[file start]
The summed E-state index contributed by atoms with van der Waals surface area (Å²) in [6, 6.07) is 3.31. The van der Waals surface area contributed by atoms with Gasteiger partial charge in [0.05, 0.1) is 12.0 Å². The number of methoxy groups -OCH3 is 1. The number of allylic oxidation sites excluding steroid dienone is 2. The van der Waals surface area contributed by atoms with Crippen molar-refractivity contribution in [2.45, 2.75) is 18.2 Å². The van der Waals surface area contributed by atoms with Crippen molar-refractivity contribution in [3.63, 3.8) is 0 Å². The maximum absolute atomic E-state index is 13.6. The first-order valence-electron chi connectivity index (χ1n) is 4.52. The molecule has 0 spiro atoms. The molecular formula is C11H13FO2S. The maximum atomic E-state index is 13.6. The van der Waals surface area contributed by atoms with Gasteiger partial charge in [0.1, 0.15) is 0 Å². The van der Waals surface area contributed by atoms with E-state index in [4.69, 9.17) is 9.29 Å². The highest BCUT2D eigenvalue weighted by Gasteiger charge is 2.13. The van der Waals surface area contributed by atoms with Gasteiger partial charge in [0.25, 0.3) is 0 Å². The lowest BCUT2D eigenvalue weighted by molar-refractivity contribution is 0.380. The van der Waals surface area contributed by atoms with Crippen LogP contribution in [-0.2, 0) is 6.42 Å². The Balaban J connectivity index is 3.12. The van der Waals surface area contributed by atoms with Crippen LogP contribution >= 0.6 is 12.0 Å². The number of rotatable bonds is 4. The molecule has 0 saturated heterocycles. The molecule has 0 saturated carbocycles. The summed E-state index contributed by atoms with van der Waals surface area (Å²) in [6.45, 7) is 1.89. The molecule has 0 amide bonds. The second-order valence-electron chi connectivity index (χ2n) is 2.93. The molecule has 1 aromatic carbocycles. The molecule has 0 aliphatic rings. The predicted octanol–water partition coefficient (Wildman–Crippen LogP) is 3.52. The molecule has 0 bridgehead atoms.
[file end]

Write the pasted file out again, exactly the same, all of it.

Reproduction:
The summed E-state index contributed by atoms with van der Waals surface area (Å²) in [6, 6.07) is 3.31. The van der Waals surface area contributed by atoms with Gasteiger partial charge in [0.05, 0.1) is 12.0 Å². The number of methoxy groups -OCH3 is 1. The number of allylic oxidation sites excluding steroid dienone is 2. The van der Waals surface area contributed by atoms with Crippen molar-refractivity contribution in [2.45, 2.75) is 18.2 Å². The van der Waals surface area contributed by atoms with Crippen molar-refractivity contribution in [3.63, 3.8) is 0 Å². The maximum absolute atomic E-state index is 13.6. The first-order valence-electron chi connectivity index (χ1n) is 4.52. The molecule has 0 spiro atoms. The molecular formula is C11H13FO2S. The maximum atomic E-state index is 13.6. The van der Waals surface area contributed by atoms with Gasteiger partial charge in [0.1, 0.15) is 0 Å². The van der Waals surface area contributed by atoms with E-state index in [4.69, 9.17) is 9.29 Å². The highest BCUT2D eigenvalue weighted by Gasteiger charge is 2.13. The van der Waals surface area contributed by atoms with Gasteiger partial charge in [0.25, 0.3) is 0 Å². The lowest BCUT2D eigenvalue weighted by molar-refractivity contribution is 0.380. The van der Waals surface area contributed by atoms with Crippen LogP contribution in [-0.2, 0) is 6.42 Å². The Balaban J connectivity index is 3.12. The van der Waals surface area contributed by atoms with Crippen LogP contribution >= 0.6 is 12.0 Å². The number of rotatable bonds is 4. The molecule has 0 saturated heterocycles. The molecule has 0 saturated carbocycles. The summed E-state index contributed by atoms with van der Waals surface area (Å²) in [6.45, 7) is 1.89. The molecule has 0 amide bonds. The second-order valence-electron chi connectivity index (χ2n) is 2.93. The molecule has 1 aromatic carbocycles. The molecule has 0 aliphatic rings. The predicted octanol–water partition coefficient (Wildman–Crippen LogP) is 3.52. The molecule has 0 bridgehead atoms.